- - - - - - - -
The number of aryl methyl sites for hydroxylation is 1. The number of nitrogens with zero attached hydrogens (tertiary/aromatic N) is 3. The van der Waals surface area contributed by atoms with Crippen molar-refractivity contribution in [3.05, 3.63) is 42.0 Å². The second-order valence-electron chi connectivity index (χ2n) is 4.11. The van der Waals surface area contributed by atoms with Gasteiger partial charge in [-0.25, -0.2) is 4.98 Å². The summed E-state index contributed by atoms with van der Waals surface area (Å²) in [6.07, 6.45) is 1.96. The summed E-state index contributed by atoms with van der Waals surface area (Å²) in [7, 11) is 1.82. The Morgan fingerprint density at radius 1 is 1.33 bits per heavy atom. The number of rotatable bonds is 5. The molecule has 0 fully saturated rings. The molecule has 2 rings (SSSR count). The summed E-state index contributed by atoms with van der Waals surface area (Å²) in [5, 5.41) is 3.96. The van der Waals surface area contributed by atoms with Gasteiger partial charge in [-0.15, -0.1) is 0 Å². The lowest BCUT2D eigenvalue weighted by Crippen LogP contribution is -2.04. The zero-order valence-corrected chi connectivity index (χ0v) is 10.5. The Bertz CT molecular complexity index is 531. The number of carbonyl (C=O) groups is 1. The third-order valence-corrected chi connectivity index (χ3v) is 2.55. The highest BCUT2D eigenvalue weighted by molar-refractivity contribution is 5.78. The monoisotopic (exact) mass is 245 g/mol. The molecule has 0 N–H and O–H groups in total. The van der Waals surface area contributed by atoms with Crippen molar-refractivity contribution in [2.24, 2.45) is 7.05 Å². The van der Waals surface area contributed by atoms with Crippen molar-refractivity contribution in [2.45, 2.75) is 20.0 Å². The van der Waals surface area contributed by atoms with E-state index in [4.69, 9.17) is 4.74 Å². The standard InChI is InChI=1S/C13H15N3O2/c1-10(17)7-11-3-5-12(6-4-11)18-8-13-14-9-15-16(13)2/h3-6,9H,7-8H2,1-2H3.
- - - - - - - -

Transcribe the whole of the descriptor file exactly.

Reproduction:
The number of aryl methyl sites for hydroxylation is 1. The number of nitrogens with zero attached hydrogens (tertiary/aromatic N) is 3. The van der Waals surface area contributed by atoms with Crippen molar-refractivity contribution in [3.05, 3.63) is 42.0 Å². The second-order valence-electron chi connectivity index (χ2n) is 4.11. The van der Waals surface area contributed by atoms with Gasteiger partial charge in [-0.25, -0.2) is 4.98 Å². The summed E-state index contributed by atoms with van der Waals surface area (Å²) in [6.07, 6.45) is 1.96. The summed E-state index contributed by atoms with van der Waals surface area (Å²) in [7, 11) is 1.82. The Morgan fingerprint density at radius 1 is 1.33 bits per heavy atom. The number of rotatable bonds is 5. The molecule has 0 fully saturated rings. The molecule has 2 rings (SSSR count). The summed E-state index contributed by atoms with van der Waals surface area (Å²) in [5, 5.41) is 3.96. The van der Waals surface area contributed by atoms with Gasteiger partial charge in [-0.15, -0.1) is 0 Å². The lowest BCUT2D eigenvalue weighted by Crippen LogP contribution is -2.04. The zero-order valence-corrected chi connectivity index (χ0v) is 10.5. The Bertz CT molecular complexity index is 531. The number of carbonyl (C=O) groups is 1. The third-order valence-corrected chi connectivity index (χ3v) is 2.55. The highest BCUT2D eigenvalue weighted by molar-refractivity contribution is 5.78. The monoisotopic (exact) mass is 245 g/mol. The molecule has 0 N–H and O–H groups in total. The van der Waals surface area contributed by atoms with Crippen molar-refractivity contribution in [2.24, 2.45) is 7.05 Å². The van der Waals surface area contributed by atoms with Crippen molar-refractivity contribution in [2.45, 2.75) is 20.0 Å². The van der Waals surface area contributed by atoms with E-state index in [4.69, 9.17) is 4.74 Å². The standard InChI is InChI=1S/C13H15N3O2/c1-10(17)7-11-3-5-12(6-4-11)18-8-13-14-9-15-16(13)2/h3-6,9H,7-8H2,1-2H3.